ambient autonomous interfaces and the invisible future of design

The original intent of technology was to augment human intellect. Artificial intelligence represents one of the biggest leaps forward in this regard. However, as technology becomes more human, what will augment technology?

I am convinced that “unartificial” intelligence, which I consider to be intelligence gained from a device interacting with the real world, is the answer. Just as I predicted the spoken future a decade ago, and most recently, my 2018 predictions for, I predict the rise of autonomous interfaces that are powered by sensors. I’d like to take this opportunity to elaborate further on this idea.

There is nothing artificial about a physical object, such as a vehicle or person, moving through space and time in the real world. An ambient autonomous interface is a concept and approach to personalization that seeks to leverage device sensors as external “cues” to power live interfaces that morph automatically to fit changes in physical context. Because ‘ambient autonomous interface’ is a mouthful, I am simply calling this concept Cue.

Sensor technologies (i.e. accelerometer, gyroscope, proximity, ambient light, voice, biometrics etc.) in smartphones have advanced dramatically over the past 10 years, yet developers have failed to exploit their potential to power truly personal app experiences.

In today’s world, sensors power self-driving cars, automatic heating and cooling systems, and even escalators and traffic signals, all exerting some degree of autonomy.

“Tesla’s self-driving cars, for example, feed data into a central unit that periodically updates the decentralized software.” - Competing in the Age of Artificial Intelligence

Yet, smartphone apps still remain quite dumb in this regard. And product designers continue to crank out rigid, fixed screen states for an increasingly dynamic and stateless world.

Personalization was supposed to solve this problem by tailoring app content to the perceived needs of the individual user. However, till now, personalization has been centered around tracking human activity in a digital product and building advanced algorithms that attempt to infer and anticipate a user’s future wants and needs, often manifesting itself as a list of suggested links of stuff to click and read.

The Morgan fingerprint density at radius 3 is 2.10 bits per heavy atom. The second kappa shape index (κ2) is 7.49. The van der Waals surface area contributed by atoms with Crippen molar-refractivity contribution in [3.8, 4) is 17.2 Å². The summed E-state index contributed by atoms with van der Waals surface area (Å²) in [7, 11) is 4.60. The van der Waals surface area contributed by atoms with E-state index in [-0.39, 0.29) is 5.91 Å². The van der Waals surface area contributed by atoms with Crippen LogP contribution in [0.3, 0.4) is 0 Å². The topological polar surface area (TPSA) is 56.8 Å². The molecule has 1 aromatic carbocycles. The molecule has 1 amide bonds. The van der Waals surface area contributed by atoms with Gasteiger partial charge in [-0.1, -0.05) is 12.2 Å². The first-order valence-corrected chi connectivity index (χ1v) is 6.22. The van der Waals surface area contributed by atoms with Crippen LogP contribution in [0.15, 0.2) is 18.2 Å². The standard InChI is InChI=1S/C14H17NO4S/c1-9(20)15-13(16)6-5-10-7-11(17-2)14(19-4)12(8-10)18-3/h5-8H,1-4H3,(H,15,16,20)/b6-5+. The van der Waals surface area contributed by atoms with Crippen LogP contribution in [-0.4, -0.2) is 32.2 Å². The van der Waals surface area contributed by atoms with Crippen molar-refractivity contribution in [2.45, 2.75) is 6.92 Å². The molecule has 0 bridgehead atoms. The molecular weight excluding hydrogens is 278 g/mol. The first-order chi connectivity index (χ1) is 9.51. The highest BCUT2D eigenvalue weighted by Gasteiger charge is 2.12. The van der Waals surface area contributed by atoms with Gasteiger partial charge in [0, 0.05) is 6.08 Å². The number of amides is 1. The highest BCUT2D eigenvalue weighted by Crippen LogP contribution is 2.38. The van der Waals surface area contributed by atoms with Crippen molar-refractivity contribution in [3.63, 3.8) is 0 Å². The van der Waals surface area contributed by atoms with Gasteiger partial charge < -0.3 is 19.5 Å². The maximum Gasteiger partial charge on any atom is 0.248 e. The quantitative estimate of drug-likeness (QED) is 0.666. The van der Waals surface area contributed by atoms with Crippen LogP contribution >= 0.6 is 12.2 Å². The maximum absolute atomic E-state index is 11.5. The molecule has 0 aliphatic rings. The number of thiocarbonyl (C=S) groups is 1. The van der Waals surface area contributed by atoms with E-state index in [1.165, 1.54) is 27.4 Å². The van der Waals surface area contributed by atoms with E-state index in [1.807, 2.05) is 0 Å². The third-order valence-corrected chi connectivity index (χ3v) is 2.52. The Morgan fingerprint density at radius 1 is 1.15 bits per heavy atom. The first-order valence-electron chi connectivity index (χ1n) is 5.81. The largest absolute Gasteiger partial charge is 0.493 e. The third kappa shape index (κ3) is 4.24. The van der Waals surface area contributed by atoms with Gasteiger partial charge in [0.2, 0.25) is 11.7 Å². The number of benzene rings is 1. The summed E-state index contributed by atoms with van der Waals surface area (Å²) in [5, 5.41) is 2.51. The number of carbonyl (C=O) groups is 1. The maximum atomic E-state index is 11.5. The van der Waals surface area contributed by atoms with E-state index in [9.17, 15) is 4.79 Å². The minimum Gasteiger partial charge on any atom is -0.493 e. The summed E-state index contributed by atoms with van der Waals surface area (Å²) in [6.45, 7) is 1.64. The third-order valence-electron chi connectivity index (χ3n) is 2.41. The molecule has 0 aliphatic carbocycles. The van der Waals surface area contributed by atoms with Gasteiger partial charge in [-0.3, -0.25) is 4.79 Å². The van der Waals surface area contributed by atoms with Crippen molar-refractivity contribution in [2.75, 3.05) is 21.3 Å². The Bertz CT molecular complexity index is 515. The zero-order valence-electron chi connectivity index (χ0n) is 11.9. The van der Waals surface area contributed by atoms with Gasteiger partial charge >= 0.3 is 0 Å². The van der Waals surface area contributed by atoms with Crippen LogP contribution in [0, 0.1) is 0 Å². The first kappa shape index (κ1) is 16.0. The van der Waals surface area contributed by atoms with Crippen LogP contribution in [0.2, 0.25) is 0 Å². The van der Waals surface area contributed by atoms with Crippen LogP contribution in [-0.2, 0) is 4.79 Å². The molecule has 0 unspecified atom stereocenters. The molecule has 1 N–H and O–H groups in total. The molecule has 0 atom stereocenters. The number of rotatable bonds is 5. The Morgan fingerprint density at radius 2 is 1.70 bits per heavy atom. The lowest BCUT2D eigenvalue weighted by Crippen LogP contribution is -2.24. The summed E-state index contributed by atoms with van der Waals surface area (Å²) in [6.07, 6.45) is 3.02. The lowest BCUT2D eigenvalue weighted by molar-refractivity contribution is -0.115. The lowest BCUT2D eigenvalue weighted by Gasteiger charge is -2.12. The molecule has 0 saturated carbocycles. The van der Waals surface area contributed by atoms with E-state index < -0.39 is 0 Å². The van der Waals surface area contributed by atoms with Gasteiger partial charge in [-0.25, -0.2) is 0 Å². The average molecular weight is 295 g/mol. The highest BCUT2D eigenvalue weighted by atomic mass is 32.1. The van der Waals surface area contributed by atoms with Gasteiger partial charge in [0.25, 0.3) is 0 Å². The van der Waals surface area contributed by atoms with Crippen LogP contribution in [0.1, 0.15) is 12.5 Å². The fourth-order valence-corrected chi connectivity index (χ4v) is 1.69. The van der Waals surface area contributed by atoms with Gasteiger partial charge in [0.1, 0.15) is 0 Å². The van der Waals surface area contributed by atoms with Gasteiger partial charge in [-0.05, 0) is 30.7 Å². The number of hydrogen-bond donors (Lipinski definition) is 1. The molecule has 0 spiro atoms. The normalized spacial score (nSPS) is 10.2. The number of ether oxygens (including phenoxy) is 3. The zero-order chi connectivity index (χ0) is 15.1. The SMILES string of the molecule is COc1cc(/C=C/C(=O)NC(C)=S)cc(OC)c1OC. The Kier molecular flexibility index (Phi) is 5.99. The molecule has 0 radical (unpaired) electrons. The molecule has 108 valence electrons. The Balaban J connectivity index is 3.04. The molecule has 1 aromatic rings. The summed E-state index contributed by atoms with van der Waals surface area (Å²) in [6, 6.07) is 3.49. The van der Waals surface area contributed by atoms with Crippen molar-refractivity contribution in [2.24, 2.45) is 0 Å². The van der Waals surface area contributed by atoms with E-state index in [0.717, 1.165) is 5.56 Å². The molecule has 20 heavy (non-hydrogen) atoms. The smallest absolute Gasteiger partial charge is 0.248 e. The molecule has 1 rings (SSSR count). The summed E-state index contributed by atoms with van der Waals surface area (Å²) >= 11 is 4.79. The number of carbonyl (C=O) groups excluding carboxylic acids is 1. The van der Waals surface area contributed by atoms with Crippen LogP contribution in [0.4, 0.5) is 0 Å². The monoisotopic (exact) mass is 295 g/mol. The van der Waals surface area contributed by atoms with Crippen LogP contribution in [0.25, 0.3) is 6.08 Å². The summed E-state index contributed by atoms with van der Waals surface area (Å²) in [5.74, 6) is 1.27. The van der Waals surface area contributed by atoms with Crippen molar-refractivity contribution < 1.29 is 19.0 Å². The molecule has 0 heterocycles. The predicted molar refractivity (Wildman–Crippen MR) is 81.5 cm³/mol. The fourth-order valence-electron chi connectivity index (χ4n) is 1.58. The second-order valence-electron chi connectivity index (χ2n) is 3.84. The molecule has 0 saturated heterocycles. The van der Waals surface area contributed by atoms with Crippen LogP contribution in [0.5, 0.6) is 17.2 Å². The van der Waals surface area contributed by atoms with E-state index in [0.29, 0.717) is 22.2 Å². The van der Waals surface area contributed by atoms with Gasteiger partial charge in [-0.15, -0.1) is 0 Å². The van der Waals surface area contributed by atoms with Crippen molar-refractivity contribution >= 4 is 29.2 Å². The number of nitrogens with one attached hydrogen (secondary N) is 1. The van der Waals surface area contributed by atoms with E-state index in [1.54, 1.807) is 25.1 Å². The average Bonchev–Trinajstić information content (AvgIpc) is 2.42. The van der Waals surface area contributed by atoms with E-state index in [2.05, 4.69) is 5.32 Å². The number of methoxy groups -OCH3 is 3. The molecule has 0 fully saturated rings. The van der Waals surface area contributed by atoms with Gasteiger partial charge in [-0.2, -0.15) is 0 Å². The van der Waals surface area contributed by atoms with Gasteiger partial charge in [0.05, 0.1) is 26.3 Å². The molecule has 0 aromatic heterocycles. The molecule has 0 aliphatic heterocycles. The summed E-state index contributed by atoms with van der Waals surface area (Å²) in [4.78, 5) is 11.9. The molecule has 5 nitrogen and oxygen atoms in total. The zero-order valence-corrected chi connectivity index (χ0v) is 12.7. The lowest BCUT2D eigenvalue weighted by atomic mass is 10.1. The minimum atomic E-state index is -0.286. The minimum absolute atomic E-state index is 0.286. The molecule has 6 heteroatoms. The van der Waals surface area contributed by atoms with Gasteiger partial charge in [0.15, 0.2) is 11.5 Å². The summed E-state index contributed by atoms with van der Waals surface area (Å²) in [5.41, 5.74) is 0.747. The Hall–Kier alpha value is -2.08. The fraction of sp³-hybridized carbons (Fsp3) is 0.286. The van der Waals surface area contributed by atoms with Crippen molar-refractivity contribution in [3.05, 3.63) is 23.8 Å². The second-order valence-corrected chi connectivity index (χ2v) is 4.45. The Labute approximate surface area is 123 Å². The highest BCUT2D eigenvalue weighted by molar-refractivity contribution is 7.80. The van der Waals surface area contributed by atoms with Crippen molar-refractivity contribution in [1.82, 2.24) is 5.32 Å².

An ambient autonomous interface is a highly social interface. It is in constant conversation with its surrounding environment through ‘dark interactions’.

“ Dark interactions can help designers create a world in which computers serve up well-timed experiences.” - Dark Interactions Are Invading Our Lives. Where’s The Off Button?

This type of ‘ambient’ experience quietly follows alongside human activity in the real world and adapts itself automatically to each changing physical context. The table below is a sample of over 100 moments throughout the day that could trigger context switching in an autonomous interface. It maps the journey throughout the day for an office worker, who gets dressed, goes to work, attends meetings, goes for lunch, returns to the office and ultimately heads home. It ends with going for an evening run.


These concepts represent a true companion ‘app’ experience and will usher in the next great wave of personalization. The user experience is autonomous in that it leverages device sensors as inputs to infer and decide between a range of designed intents and actions, constantly morphing to fit each changing moment of context. Input sensors that can trigger actions include WIFI connected states, fluctuations in bandwidth, entering and exiting buildings, entering vehicles, entering trains, gestures and body motions, facial expressions, driving, walking, running, and cycling.

The realization of what’s possible with this type of autonomous interface surfaced in my mind a couple years ago, when I co-founded a startup in Qatar that leverages proximity-based sensors to perform autonomous searches for nearby restaurants. Each time a person’s physical context changes by crossing a beacon or polygon geofence, in-app actions are triggered that in turn trigger automatic changes in screen state on an iPhone and Apple Watch.

In the coming months, I plan to carry these learnings forward and push the boundaries of what's possible with an autonomous interface powered by an even broader range of sensors.